The parish of St Gregory the Great at Magliana exists so that this good may be found in, every man who lives in this vast district, and so that it may irradiate your family, professional, and social life, your work benches, educational institutions, playgrounds and places of entertainment.

St Paul tells us today in the passage of the Letter to the Corinthians that "we utter the Amen through him [Christ], to the glory of God" (2 Cor 1:20). It is a question just of this: to say "amen" to God; this means to say "yes", and never to say "no" to God. This is the task of the parish. My wish for you all, headed by your pastors, is that the whole parish, more and more consistently and more and more unanimously, will always say "yes" to Christ and, together with the Christ Redeemer, say "yes" to God, so that "no", the negation of God and of what corresponds to his holy will in our human life, may be uttered less and less here, in words and in deeds.

4. Your parish has grown considerably as regards the number of inhabitants. Some buildings are so large that each of them could be considered a "parish" in itself within the vast parish. Think it over, to try to find practical and effective lessons. We heard in the Gospel of today that the Lord taught in a house. It seems to me that this is an encouragement to continue in the attempts you have already started and which I mentioned above.

For all of you and for your pastors in particular, let Pope St Gregory, who was a great master in the pastoral art, be an example and guide. He recalled that the pastor of souls "must be near everyone with the language of compassion and understanding", but he pointed out, at the same time, that to do this, he "must be able, to an extraordinary extent, to rise above all others through prayer and contemplation" (cf. Regola Past. II, 5). In the intimacy of conversation with God and in the regenerating contact with his grace, he can find the light and wisdom necessary to "adapt his word to the audience listening to him, so that it may be grasped by the mind of everyone, without losing the power of being edifying for all" (Ibid. II, prol.). May this happen in your parish! Then will be realized among you that which St Gregory, in a poetic image, indicated as the ideal of every Christian community: that is, to be like a "well-tuned lyre" which, skilfully touched by the artist, raises to God the harmonious sound of its melody (cf. ibid.).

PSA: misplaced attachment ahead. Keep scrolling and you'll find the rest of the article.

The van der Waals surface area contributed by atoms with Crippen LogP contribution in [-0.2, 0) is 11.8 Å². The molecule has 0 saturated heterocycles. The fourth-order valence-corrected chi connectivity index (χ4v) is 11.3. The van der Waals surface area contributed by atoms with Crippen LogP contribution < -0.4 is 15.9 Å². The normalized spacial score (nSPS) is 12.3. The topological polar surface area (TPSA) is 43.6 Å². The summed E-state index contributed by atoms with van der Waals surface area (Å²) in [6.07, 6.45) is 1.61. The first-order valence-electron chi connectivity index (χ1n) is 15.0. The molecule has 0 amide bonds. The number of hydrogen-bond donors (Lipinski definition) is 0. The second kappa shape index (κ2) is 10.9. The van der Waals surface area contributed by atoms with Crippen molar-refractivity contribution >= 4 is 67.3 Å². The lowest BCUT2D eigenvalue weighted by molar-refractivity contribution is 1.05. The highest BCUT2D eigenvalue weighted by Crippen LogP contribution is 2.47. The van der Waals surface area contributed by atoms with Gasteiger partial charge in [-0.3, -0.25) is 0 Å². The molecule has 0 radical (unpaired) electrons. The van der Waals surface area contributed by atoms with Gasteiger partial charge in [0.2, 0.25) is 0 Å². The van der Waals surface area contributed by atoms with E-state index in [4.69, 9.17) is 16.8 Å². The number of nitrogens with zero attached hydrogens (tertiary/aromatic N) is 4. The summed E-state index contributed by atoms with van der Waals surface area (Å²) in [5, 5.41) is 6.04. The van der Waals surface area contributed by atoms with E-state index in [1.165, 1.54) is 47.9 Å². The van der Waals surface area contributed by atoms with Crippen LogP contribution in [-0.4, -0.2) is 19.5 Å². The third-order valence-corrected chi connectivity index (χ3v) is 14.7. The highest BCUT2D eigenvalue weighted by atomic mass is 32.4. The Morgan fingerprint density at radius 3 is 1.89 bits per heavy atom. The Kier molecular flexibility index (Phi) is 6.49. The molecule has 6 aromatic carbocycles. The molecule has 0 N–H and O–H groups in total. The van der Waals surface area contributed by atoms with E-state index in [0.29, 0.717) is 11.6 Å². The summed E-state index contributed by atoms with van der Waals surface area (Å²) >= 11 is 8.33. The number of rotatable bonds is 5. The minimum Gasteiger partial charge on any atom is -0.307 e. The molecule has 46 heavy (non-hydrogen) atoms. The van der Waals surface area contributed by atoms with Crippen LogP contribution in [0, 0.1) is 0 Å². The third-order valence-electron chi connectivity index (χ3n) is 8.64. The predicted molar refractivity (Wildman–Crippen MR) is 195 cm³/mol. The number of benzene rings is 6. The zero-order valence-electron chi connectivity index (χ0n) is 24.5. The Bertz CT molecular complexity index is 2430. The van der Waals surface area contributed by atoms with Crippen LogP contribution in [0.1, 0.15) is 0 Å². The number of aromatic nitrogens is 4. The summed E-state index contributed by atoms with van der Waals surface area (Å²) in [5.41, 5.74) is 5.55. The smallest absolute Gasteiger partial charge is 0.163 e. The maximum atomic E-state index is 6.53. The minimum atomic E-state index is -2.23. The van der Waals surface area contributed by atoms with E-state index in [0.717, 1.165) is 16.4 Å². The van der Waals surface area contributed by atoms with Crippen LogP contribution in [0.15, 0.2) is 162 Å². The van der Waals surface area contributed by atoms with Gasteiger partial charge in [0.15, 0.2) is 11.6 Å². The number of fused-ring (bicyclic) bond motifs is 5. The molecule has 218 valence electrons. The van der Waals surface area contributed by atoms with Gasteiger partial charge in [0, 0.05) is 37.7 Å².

Before concluding, I would like to tell you my joy in knowing that in your parish there is a chapel dedicated to the Blessed Maximilian Kolbe, the great apostle of our century. Together with him and with Pope St Gregory, I entrust you all to the Blessed Lady who is the Mother of the Church, and who is invoked confidently by the inhabitants of this City of ours as Salus Populi Romani.

In the liturgy of today the Prophet Isaiah says:

"Behold, I am doing a new thing... do you not perceive it? I will make a way in the wilderness and rivers in the desert... The people whom I formed for myself [will] declare my praise" (Is 43:19-21).

May all this take place among you.

This is what the Bishop of Rome, Pope John Paul II, on the occasion of today's visit, wishes for the parish of St Gregory, at Magliana.


© Copyright 1979 - Libreria Editrice Vaticana


Copyright © Dicastero per la Comunicazione - Libreria Editrice Vaticana